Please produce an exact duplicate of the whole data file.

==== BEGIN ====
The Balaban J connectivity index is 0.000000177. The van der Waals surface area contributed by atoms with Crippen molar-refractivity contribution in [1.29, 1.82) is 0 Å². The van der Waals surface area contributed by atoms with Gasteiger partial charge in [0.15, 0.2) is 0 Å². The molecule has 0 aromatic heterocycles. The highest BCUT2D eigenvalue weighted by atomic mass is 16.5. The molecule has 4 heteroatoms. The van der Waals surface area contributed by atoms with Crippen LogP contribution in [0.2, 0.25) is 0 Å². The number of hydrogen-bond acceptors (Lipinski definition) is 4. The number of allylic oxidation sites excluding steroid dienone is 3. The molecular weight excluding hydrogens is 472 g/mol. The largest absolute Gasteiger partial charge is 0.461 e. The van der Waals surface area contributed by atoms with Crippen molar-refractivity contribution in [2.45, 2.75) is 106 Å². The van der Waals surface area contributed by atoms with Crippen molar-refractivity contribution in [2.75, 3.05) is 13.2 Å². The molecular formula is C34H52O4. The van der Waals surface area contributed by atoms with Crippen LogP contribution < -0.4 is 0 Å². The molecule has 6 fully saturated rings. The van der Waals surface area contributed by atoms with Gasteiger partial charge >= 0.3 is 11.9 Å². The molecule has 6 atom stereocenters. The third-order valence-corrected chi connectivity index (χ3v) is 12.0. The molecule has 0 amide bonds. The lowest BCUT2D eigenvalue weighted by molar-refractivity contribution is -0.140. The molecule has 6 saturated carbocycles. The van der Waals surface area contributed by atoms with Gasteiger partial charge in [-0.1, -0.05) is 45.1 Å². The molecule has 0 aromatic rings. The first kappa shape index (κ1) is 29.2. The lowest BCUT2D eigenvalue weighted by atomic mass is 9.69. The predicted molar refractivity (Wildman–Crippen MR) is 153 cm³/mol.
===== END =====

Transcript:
The Balaban J connectivity index is 0.000000177. The van der Waals surface area contributed by atoms with Crippen molar-refractivity contribution in [1.29, 1.82) is 0 Å². The van der Waals surface area contributed by atoms with Gasteiger partial charge in [0.15, 0.2) is 0 Å². The molecule has 0 aromatic heterocycles. The highest BCUT2D eigenvalue weighted by atomic mass is 16.5. The molecule has 4 heteroatoms. The van der Waals surface area contributed by atoms with Crippen LogP contribution in [0.2, 0.25) is 0 Å². The number of hydrogen-bond acceptors (Lipinski definition) is 4. The number of allylic oxidation sites excluding steroid dienone is 3. The molecular weight excluding hydrogens is 472 g/mol. The largest absolute Gasteiger partial charge is 0.461 e. The van der Waals surface area contributed by atoms with Crippen molar-refractivity contribution in [2.45, 2.75) is 106 Å². The van der Waals surface area contributed by atoms with Crippen molar-refractivity contribution in [2.75, 3.05) is 13.2 Å². The molecular formula is C34H52O4. The van der Waals surface area contributed by atoms with Crippen LogP contribution < -0.4 is 0 Å². The molecule has 6 fully saturated rings. The van der Waals surface area contributed by atoms with Gasteiger partial charge >= 0.3 is 11.9 Å². The molecule has 6 atom stereocenters. The third-order valence-corrected chi connectivity index (χ3v) is 12.0. The molecule has 0 amide bonds. The lowest BCUT2D eigenvalue weighted by molar-refractivity contribution is -0.140. The molecule has 6 saturated carbocycles. The van der Waals surface area contributed by atoms with Gasteiger partial charge in [-0.1, -0.05) is 45.1 Å². The molecule has 0 aromatic rings. The first kappa shape index (κ1) is 29.2. The lowest BCUT2D eigenvalue weighted by atomic mass is 9.69. The predicted molar refractivity (Wildman–Crippen MR) is 153 cm³/mol.